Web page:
Rev Dr William J Barber Ii Awtt Portrait

Dr. Rev. William Barber II

Minister, Organizer : b. 1963

“Our concern is the moral fabric of our society. It’s about a deep vision of society that says we must look at two guiding stars. The first is our state and national Constitutions, with their insistence on the common good, the good of the whole, and establishing equal justice under the law. And the second guiding star comes from the best of all our moral and ethical traditions, loving your neighbor and doing justice. It is from these two perspectives that public policy ought to be developed. We should ask are policies constitutionally consistent, morally defensible, and economically sane.”


“We have a new demographic emerging that is changing the South.  The one thing they don’t want to see is us crossing over racial lines and class lines and gender lines and labor lines.  When this coalition comes together, you’re going to see a New South.”  The Reverend Doctor William J. Barber II offered this vision of the New South in a 2013 interview with the North Carolina based, independent newspaper Indy Week. The vision of the New South reflects his upbringing in a family committed to inclusive change.

Barber, born in Indianapolis, Indiana on August 30, 1963 (two days after the March on Washington for Jobs and Freedom), is the son of parents who, in the spirit of helping to build a “New South” in the twentieth century, moved from Indiana back to his father’s home of Washington County, North Carolina.  Barber’s father served as the first African American teacher in the county’s white high school and his mother served as the same school’s first African American office manager. That change-agent spirit and desire to improve the broader community drives Barber’s activism.  “I grew up under the tutelage of not understanding how to be a Christian without being concerned about justice and the larger community,” he says.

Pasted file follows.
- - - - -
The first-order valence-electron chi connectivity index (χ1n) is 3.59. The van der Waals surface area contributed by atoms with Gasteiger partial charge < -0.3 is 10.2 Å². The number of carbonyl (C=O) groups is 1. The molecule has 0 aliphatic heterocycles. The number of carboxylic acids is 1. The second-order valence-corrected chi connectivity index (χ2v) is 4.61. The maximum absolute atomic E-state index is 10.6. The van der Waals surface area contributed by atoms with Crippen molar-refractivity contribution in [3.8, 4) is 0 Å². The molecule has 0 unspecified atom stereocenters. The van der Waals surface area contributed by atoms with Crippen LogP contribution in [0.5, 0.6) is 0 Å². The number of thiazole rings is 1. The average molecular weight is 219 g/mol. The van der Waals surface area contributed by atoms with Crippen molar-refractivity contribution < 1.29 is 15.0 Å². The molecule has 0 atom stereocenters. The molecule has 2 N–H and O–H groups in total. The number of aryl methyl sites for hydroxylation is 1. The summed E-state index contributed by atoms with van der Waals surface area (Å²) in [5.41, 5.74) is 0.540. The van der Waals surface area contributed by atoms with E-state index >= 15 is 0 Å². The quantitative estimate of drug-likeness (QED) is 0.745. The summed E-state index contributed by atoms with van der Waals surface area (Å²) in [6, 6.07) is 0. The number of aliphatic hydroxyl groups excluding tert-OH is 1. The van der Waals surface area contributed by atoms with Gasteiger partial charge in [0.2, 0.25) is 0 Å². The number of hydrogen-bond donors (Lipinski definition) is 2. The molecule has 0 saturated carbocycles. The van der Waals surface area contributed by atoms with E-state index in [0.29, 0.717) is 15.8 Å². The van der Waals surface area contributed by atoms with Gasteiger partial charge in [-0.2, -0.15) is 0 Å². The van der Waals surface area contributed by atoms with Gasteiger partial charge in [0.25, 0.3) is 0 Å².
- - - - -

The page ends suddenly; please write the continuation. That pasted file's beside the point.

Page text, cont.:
Barber graduated from Washington County’s Plymouth High School and matriculated at North Carolina Central University, a historically Black university in Durham.  He earned a Master of Divinity degree from Duke University and a doctorate in Public Policy and Pastoral Care from Drew University. Barber married Rebecca McLean Barber and the couple has five children.  For more than two decades, Barber has served as the pastor of the Greenleaf Christian Church (Disciples of Christ) in Goldsboro, North Carolina.  And in 2005, he was elected president of the North Carolina chapter of the National Association for the Advancement of Colored People (NAACP).

Through his work with the NAACP, Barber began focusing on his concern “about justice and the larger community.” As he worked to re-energize the chapter, he began to develop a political and social justice agenda that appealed not only to NAACP members but to progressive organizations throughout North Carolina.  In 2006, Barber convened a meeting of several progressive advocacy groups in North Carolina, including organizations such as Equality North Carolina, the AFL-CIO and the North Carolina Council of Churches. That meeting led to the creation of the Historic Thousands on Jones Street People’s Assembly Coalition (HKonJ).  In 2007, thousands of North Carolinians signed onto the HKonJ 14 Point People’s Agenda, which would include reform ideas such as raising the state minimum wage and linking future increases to inflation, ensuring health coverage for everyone, and expanding public financing of statewide elections. Some of these ideas were turned into bills and introduced to the state legislature.